The resignation of the director of the Central Intelligence Agency over an extramarital affair was bound to be big news, no matter who held the job. That’s especially the case when it fell just days after a presidential election and less than a week before hearings on intelligence questions in Libya are set to begin.
But when that director is also a larger-than-life former general and “a man seen by many as the nation’s preeminent military leader in the post- Sept. 11 world,” the news takes on a life of its own, with around-the-clock analysis, media investigations into all the people involved and persistent questions about what more there might be to know. The sudden fall from grace of a leader of retired general David Petraeus’s standing is simultaneously tragic, utterly disappointing and, for many of us, completely irresistible.
Why is it that the greater the aura that surrounds a leader, the more rapt we become by their downfall?
It’s simple, really. Seeing that Petraeus himself is fallible (and perhaps even more vulnerable to temptation due to the trappings or loneliness of power) somehow helps us feel better, subconsciously even, about our own faults. No matter how much we may be disappointed to see that one of the very few widely respected leaders in this country has let down his guard, there’s also something oddly captivating about the fact that he too is capable of making egregious mistakes.
With his superhuman stature—he of the six-minute mile, the PhD from Princeton, the potential presidential candidacy—Petraeus has rarely been associated with faults. This was a man who preached integrity, who was known for mentoring upcoming leaders and whose “Rules for Living,” a leadership guide written by his biographer and paramour, Paula Broadwell, was actually published just a week ago. Here’s rule number five: “We all will make mistakes. The key is to recognize them and admit them, to learn from them, and to take off the rear view mirrors—drive on and avoid making them again.”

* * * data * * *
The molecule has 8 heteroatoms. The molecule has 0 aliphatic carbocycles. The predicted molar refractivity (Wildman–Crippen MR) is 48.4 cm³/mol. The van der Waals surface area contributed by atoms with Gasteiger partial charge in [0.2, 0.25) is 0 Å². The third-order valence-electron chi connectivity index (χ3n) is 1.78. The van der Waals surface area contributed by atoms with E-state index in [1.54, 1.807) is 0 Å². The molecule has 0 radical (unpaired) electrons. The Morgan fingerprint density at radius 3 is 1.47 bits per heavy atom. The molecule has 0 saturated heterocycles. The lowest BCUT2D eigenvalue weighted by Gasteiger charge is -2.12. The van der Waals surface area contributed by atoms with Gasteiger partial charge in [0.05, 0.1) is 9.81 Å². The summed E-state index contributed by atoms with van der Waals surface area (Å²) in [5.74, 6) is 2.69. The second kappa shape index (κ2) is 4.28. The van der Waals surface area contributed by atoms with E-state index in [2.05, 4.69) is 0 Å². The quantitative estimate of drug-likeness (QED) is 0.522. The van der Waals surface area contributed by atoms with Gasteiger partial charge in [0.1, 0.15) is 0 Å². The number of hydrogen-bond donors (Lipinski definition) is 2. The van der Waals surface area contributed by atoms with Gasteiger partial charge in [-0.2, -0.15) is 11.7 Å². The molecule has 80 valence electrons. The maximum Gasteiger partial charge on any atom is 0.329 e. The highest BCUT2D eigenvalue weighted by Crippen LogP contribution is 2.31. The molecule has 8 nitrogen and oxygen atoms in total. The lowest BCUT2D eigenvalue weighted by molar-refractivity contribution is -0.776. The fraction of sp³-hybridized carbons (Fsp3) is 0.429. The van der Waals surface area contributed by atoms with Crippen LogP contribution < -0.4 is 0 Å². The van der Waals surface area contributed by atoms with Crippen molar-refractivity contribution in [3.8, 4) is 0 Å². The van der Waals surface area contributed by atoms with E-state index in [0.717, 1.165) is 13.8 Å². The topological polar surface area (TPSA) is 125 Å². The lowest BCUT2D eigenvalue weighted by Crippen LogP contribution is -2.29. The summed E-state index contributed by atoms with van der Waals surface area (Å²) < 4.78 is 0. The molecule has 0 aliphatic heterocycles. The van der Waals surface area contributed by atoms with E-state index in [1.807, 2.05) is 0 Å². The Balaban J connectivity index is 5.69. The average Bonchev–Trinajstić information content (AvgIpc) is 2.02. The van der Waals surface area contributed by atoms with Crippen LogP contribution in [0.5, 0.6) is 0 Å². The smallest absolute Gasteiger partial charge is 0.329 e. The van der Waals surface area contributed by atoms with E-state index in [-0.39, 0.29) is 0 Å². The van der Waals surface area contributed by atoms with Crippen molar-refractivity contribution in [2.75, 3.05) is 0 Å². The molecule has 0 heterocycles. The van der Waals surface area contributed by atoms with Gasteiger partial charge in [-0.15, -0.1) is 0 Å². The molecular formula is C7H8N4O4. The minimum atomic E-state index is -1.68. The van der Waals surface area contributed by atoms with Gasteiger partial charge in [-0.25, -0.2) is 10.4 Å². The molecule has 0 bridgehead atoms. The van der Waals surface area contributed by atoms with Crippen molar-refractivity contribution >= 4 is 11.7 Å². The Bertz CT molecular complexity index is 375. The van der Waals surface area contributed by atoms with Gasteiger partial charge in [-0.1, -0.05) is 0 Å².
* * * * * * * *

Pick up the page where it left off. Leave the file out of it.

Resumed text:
Would we be so enthralled by the story of his affair and resignation if Petraeus were not already sitting atop a pedestal? Doubtful. As SpyTalk blogger Jeff Stein writes over at Foreign Policy, a top CIA official after 9/11 was caught on a security camera getting oral sex from a woman who worked for the agency. The story was “widely circulated, but “it didn’t dent his reputation, perhaps because he was poorly regarded anyway, three agency sources said, and already on the way out.”
This is what happens when we—the media, the public and the leaders themselves—build up humans into heroes. The higher they climb, the more power they’re invested with, the more invincible they seem, the more they’re set up to fall. When this happens, we’re simultaneously shocked (why would someone in his position risk it all?) and yet can’t peel our eyes away.
There’s little question that Petraeus had a brilliant career and contributed a tremendous public service to this country. But maybe it’s a good thing the new interim director of the Central Intelligence Agency is no celebrity general and no publicly heralded superman. CIA veteran Michael J. Morell, who also served as acting director when Leon Panetta resigned in 2011 to become Secretary of Defense, has been called “the man behind the curtain.” He is also said to have “nearly no public profile.”
Jena McGregor is a columnist for the Washington Post’s On Leadership section.
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